When I began to work on the bike I had noticed a truck pull into the driveway next to the patch of grass where I was working and drive to the barn about fifty yards from the entrance. I decided to walk down there and ask for some of the vulcanizing cement. The entrance to the barn was strewn with beer cans and cigarette butts. One guy was standing near the door smoking. Another guy came out and approached me. He was filthy and had greasy smudges on his face. We spent some time defining terms because I couldn’t remember what to call the vulcanizing cement.
“I need some of that glue stuff to repair a tire,” said I.
“What stuff? What are you gluing?”
“I have a flat tire and I’m trying to patch it.”
“Oh. Wait here.”
He disappeared inside for a while and came out with a can of vulcanizing cement.
“Don’t use much. Bring it back when you’re done.”
It worked fine and a got the tube patched. I walked back down to the barn to return the can. This time there was nobody outside. I called out something stupid like, “Sir? I brought your can back.” Reluctantly, I entered the barn to find the two of them “praying” over the engine of a beat up wreck of a car. I handed the can to the guy and left quickly.
Back on the road I pedaled for about five minutes and felt rain drops. I had ridden through a couple of passing squalls, but this rain felt different because the sky was much darker. I stopped and put on my rain jacket over my cycling jacket.
It rained heavily during the final fifteen miles of the ride. I didn’t care that it was raining. I was satisfied with myself since I was prepared to fix the tire and to protect myself from the rain.
This was the first test of my rain jacket and I found that it is the best rain jacket I have ever owned. It’s a Marmot jacket that cost a couple hundred dollars. It rained hard, but I was only getting soaked below the waist where the jacket didn’t cover me. To my good fortune, the wind had shifted and I was riding a brisk tailwind.
I dropped the bike at the shop and wasted no time getting out of there when I saw a trolley in front of the store. That is the spot where they turn around and head back to the hotel. Unfortunately, the trolley engineer was not ready to head back and I stood at the stop freezing before he finally started toward me. Thankfully, the trolley was heated and I found a seat right above one of the heaters.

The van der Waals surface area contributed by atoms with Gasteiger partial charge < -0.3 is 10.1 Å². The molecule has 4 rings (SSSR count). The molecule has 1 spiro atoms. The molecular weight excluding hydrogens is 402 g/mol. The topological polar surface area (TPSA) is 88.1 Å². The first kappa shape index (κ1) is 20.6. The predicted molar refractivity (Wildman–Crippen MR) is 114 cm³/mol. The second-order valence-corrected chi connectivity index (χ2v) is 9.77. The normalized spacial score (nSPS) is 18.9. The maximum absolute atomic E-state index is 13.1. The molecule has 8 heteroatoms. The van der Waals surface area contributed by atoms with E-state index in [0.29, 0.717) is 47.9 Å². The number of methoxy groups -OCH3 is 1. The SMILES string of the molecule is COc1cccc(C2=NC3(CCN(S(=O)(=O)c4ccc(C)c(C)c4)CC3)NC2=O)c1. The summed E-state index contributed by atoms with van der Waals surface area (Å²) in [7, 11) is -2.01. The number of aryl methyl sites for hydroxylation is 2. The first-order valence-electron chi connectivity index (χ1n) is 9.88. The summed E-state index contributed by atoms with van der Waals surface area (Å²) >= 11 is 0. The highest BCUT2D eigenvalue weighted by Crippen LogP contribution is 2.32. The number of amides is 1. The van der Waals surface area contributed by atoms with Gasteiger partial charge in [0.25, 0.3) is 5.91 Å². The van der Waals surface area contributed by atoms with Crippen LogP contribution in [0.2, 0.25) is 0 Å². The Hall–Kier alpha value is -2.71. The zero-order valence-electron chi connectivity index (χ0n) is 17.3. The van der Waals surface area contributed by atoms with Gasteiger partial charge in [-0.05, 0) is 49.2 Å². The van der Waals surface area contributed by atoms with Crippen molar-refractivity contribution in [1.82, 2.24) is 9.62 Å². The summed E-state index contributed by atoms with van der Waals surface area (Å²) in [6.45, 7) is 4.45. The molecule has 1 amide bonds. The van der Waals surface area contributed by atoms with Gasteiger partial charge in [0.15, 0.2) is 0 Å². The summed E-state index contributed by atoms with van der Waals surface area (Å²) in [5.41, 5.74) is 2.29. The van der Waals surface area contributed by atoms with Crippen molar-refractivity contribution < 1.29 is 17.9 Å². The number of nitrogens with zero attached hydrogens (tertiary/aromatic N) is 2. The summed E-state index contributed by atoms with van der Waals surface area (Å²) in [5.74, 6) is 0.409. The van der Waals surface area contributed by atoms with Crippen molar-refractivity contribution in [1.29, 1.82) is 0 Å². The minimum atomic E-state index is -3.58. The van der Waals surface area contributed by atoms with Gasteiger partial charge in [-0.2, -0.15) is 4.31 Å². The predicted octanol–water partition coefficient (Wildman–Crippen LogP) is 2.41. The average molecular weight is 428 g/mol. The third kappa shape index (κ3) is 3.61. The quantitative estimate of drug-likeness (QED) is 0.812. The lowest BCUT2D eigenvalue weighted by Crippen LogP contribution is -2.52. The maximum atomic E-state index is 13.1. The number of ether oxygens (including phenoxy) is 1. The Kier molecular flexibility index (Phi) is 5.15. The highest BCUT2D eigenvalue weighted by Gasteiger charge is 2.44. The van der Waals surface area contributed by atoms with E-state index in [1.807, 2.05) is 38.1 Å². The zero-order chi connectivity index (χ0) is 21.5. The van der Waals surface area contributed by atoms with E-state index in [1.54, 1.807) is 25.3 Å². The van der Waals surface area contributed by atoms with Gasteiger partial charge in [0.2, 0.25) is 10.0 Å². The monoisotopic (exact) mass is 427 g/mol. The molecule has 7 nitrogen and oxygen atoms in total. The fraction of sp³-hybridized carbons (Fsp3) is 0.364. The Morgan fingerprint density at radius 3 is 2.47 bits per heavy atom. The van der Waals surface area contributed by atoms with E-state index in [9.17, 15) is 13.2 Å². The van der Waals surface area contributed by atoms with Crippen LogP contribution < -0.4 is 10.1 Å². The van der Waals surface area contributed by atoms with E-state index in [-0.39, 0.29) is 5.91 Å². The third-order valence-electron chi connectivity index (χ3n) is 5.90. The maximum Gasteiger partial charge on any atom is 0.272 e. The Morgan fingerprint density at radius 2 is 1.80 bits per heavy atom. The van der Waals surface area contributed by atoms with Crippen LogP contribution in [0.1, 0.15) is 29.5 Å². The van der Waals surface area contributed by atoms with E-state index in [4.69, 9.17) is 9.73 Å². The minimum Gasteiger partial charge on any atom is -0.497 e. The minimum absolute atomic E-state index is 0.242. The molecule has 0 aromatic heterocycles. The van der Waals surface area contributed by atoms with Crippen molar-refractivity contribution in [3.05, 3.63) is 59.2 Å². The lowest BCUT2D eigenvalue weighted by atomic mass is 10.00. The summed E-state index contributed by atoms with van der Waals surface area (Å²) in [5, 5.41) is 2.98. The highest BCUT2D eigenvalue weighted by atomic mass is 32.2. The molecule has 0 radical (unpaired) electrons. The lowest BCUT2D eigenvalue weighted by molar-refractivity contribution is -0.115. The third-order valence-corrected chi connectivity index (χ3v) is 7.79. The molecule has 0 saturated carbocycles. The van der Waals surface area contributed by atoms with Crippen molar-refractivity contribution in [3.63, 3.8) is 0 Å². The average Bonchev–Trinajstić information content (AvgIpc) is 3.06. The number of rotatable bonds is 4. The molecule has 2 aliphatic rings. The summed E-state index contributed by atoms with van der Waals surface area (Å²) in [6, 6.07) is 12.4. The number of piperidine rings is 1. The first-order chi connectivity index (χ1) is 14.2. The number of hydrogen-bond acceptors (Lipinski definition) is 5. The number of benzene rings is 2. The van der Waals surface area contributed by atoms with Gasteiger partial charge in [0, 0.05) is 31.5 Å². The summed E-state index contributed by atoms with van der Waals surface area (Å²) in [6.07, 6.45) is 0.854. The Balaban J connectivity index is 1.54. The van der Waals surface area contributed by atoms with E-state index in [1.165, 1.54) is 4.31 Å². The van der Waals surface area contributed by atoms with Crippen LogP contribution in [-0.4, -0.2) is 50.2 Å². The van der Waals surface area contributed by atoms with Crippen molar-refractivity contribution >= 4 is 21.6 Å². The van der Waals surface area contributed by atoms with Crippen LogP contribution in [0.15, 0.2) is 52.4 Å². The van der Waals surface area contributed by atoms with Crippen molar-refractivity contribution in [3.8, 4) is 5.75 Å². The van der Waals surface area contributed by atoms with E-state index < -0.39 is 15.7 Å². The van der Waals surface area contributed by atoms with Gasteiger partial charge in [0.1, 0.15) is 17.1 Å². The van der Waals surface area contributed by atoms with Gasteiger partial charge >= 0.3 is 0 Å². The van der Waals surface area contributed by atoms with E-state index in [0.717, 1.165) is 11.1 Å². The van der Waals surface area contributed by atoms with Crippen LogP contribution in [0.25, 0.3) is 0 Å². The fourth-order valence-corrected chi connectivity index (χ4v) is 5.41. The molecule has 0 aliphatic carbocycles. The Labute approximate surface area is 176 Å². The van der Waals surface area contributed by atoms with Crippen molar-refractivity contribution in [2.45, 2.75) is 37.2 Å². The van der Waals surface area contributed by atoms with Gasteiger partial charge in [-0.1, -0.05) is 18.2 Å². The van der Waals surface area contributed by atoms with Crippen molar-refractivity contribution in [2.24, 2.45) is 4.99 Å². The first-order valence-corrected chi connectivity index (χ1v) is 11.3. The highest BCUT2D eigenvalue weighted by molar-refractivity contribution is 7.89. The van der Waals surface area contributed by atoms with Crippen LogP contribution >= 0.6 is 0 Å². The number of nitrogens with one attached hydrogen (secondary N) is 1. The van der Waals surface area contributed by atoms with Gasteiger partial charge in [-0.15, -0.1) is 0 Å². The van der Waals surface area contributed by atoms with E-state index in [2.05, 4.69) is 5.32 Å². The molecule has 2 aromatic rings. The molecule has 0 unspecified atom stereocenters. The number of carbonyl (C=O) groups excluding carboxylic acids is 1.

At the hotel I found out how cold I was. I stripped down out of my wet gear and got into bed under the covers. After a while I realized that my fingers were numb and not responding quickly enough. I got up and wrapped my hands in a wet, warm towel. It didn’t take long for my fingers to begin to tingle as normal blood circulation returned. A warm show completed my recovery. I realized that if I didn’t have the rain jacket I might have suffered hypothermia.
Overall, I found Memphis to be a bicycle friendly city. My rides were all memorable. There are some crazy busy streets, but there are also alternatives with less traffic to get you where you are going on a bicycle. Josh at the bike shop gave me a Memphis & Shelby County Bike Map that is available for free online and from visitor centers around town.
These are some other great places that my wife and I enjoyed: Graceland, Sun Records, the Bass Pro Shops pyramid, the Peabody Hotel duck march, Huey’s for great hamburgers, Westy’s for great pub food, and B.B. King’s Blues Club for the best ribs that we had in Memphis. Be sure to ride the trolley on Main Street. Beale Street and Mud Island Park are great places to just hang out.
If you have the opportunity, try Memphis.